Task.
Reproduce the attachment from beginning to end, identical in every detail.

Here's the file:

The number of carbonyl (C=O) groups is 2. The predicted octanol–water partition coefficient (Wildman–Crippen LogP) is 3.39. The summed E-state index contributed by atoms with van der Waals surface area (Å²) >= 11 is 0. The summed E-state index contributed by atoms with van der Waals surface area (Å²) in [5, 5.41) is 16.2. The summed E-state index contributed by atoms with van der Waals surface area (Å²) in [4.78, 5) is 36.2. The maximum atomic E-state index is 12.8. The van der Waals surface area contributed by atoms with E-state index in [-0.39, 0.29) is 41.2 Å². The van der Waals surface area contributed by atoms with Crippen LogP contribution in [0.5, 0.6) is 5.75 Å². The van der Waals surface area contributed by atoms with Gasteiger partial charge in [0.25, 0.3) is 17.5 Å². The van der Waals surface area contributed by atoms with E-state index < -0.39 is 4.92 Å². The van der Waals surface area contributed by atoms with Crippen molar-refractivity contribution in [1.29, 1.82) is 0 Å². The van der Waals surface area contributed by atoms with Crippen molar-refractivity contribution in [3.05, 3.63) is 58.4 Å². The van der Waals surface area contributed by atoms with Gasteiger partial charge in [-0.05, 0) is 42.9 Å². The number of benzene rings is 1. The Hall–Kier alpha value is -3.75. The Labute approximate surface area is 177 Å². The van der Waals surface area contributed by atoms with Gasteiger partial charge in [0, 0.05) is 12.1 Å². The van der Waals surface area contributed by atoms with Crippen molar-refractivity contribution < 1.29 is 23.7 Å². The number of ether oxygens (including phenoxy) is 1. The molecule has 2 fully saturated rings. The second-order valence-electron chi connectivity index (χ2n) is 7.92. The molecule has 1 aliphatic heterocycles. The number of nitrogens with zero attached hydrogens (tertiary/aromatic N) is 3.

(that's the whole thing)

The number of carbonyl (C=O) groups is 2. The predicted octanol–water partition coefficient (Wildman–Crippen LogP) is 3.39. The summed E-state index contributed by atoms with van der Waals surface area (Å²) >= 11 is 0. The summed E-state index contributed by atoms with van der Waals surface area (Å²) in [5, 5.41) is 16.2. The summed E-state index contributed by atoms with van der Waals surface area (Å²) in [4.78, 5) is 36.2. The maximum atomic E-state index is 12.8. The van der Waals surface area contributed by atoms with E-state index in [-0.39, 0.29) is 41.2 Å². The van der Waals surface area contributed by atoms with Crippen LogP contribution in [0.5, 0.6) is 5.75 Å². The van der Waals surface area contributed by atoms with Gasteiger partial charge in [0.25, 0.3) is 17.5 Å². The van der Waals surface area contributed by atoms with E-state index < -0.39 is 4.92 Å². The van der Waals surface area contributed by atoms with Crippen molar-refractivity contribution in [1.29, 1.82) is 0 Å². The van der Waals surface area contributed by atoms with Crippen molar-refractivity contribution in [3.05, 3.63) is 58.4 Å². The van der Waals surface area contributed by atoms with Gasteiger partial charge in [-0.05, 0) is 42.9 Å². The number of benzene rings is 1. The Hall–Kier alpha value is -3.75. The Labute approximate surface area is 177 Å². The van der Waals surface area contributed by atoms with Gasteiger partial charge in [0, 0.05) is 12.1 Å². The van der Waals surface area contributed by atoms with Crippen molar-refractivity contribution < 1.29 is 23.7 Å². The number of ether oxygens (including phenoxy) is 1. The molecule has 2 fully saturated rings. The second-order valence-electron chi connectivity index (χ2n) is 7.92. The molecule has 1 aliphatic heterocycles. The number of nitrogens with zero attached hydrogens (tertiary/aromatic N) is 3.